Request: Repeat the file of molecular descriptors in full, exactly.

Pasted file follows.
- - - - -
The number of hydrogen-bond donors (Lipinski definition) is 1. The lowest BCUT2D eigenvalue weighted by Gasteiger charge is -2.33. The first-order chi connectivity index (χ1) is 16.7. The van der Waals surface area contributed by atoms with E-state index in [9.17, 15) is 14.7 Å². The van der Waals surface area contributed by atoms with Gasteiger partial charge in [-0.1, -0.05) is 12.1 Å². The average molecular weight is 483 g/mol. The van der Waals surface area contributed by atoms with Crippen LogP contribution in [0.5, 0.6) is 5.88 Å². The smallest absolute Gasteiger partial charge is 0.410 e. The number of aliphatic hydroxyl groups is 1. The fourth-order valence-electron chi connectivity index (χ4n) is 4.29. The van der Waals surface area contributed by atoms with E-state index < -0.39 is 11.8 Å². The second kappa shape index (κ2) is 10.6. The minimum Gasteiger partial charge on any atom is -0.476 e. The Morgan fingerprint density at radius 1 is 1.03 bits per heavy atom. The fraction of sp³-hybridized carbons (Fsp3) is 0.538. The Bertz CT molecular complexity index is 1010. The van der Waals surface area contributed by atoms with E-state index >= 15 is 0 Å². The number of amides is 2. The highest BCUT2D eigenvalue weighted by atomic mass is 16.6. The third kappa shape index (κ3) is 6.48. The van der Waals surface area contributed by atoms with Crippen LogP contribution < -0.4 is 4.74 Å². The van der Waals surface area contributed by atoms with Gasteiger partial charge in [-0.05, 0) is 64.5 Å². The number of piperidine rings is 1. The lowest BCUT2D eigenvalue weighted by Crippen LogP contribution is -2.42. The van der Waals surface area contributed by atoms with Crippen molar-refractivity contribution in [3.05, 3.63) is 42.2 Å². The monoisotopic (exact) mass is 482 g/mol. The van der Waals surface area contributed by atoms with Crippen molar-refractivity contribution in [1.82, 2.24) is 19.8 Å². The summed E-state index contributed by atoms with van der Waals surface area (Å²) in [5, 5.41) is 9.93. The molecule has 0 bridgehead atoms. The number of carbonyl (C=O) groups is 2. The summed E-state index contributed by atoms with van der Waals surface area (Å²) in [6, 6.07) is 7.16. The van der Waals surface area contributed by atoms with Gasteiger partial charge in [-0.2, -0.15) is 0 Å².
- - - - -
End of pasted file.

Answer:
The number of hydrogen-bond donors (Lipinski definition) is 1. The lowest BCUT2D eigenvalue weighted by Gasteiger charge is -2.33. The first-order chi connectivity index (χ1) is 16.7. The van der Waals surface area contributed by atoms with E-state index in [9.17, 15) is 14.7 Å². The van der Waals surface area contributed by atoms with Gasteiger partial charge in [-0.1, -0.05) is 12.1 Å². The average molecular weight is 483 g/mol. The van der Waals surface area contributed by atoms with Crippen LogP contribution in [0.5, 0.6) is 5.88 Å². The smallest absolute Gasteiger partial charge is 0.410 e. The number of aliphatic hydroxyl groups is 1. The fourth-order valence-electron chi connectivity index (χ4n) is 4.29. The van der Waals surface area contributed by atoms with E-state index < -0.39 is 11.8 Å². The second kappa shape index (κ2) is 10.6. The minimum Gasteiger partial charge on any atom is -0.476 e. The Morgan fingerprint density at radius 1 is 1.03 bits per heavy atom. The fraction of sp³-hybridized carbons (Fsp3) is 0.538. The Bertz CT molecular complexity index is 1010. The van der Waals surface area contributed by atoms with E-state index >= 15 is 0 Å². The number of amides is 2. The highest BCUT2D eigenvalue weighted by atomic mass is 16.6. The third kappa shape index (κ3) is 6.48. The van der Waals surface area contributed by atoms with Crippen LogP contribution < -0.4 is 4.74 Å². The van der Waals surface area contributed by atoms with Gasteiger partial charge in [-0.05, 0) is 64.5 Å². The number of piperidine rings is 1. The lowest BCUT2D eigenvalue weighted by Crippen LogP contribution is -2.42. The van der Waals surface area contributed by atoms with Crippen molar-refractivity contribution in [3.05, 3.63) is 42.2 Å². The monoisotopic (exact) mass is 482 g/mol. The van der Waals surface area contributed by atoms with Crippen molar-refractivity contribution in [1.82, 2.24) is 19.8 Å². The summed E-state index contributed by atoms with van der Waals surface area (Å²) in [5, 5.41) is 9.93. The molecule has 0 bridgehead atoms. The number of carbonyl (C=O) groups is 2. The summed E-state index contributed by atoms with van der Waals surface area (Å²) in [6, 6.07) is 7.16. The van der Waals surface area contributed by atoms with Gasteiger partial charge in [-0.2, -0.15) is 0 Å².